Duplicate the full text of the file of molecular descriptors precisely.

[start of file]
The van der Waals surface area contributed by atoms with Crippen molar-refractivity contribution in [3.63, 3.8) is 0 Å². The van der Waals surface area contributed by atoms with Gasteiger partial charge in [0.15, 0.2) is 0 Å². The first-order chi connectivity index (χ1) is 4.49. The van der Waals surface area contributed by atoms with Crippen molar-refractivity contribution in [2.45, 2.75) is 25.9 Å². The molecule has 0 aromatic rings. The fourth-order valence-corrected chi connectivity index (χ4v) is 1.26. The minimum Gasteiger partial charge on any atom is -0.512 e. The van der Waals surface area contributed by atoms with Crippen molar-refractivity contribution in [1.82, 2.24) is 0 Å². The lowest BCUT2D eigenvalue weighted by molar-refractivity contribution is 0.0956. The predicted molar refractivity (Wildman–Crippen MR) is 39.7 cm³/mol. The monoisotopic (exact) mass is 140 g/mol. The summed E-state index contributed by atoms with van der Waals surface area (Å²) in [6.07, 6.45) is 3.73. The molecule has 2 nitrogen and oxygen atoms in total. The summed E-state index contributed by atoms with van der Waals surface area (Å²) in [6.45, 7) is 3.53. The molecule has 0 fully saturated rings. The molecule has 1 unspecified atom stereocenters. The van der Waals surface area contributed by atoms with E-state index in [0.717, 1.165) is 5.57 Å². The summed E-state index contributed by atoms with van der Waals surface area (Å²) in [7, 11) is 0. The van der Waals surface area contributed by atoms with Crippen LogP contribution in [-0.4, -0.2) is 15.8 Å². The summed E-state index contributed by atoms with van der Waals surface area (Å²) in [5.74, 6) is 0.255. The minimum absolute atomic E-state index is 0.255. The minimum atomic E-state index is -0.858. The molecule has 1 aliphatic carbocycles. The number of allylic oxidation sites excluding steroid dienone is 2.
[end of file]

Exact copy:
The van der Waals surface area contributed by atoms with Crippen molar-refractivity contribution in [3.63, 3.8) is 0 Å². The van der Waals surface area contributed by atoms with Gasteiger partial charge in [0.15, 0.2) is 0 Å². The first-order chi connectivity index (χ1) is 4.49. The van der Waals surface area contributed by atoms with Crippen molar-refractivity contribution in [2.45, 2.75) is 25.9 Å². The molecule has 0 aromatic rings. The fourth-order valence-corrected chi connectivity index (χ4v) is 1.26. The minimum Gasteiger partial charge on any atom is -0.512 e. The van der Waals surface area contributed by atoms with Crippen molar-refractivity contribution in [1.82, 2.24) is 0 Å². The lowest BCUT2D eigenvalue weighted by molar-refractivity contribution is 0.0956. The predicted molar refractivity (Wildman–Crippen MR) is 39.7 cm³/mol. The monoisotopic (exact) mass is 140 g/mol. The summed E-state index contributed by atoms with van der Waals surface area (Å²) in [6.07, 6.45) is 3.73. The molecule has 2 nitrogen and oxygen atoms in total. The summed E-state index contributed by atoms with van der Waals surface area (Å²) in [6.45, 7) is 3.53. The molecule has 0 fully saturated rings. The molecule has 1 unspecified atom stereocenters. The van der Waals surface area contributed by atoms with E-state index in [0.717, 1.165) is 5.57 Å². The summed E-state index contributed by atoms with van der Waals surface area (Å²) in [7, 11) is 0. The van der Waals surface area contributed by atoms with Crippen LogP contribution in [-0.4, -0.2) is 15.8 Å². The summed E-state index contributed by atoms with van der Waals surface area (Å²) in [5.74, 6) is 0.255. The minimum absolute atomic E-state index is 0.255. The minimum atomic E-state index is -0.858. The molecule has 1 aliphatic carbocycles. The number of allylic oxidation sites excluding steroid dienone is 2.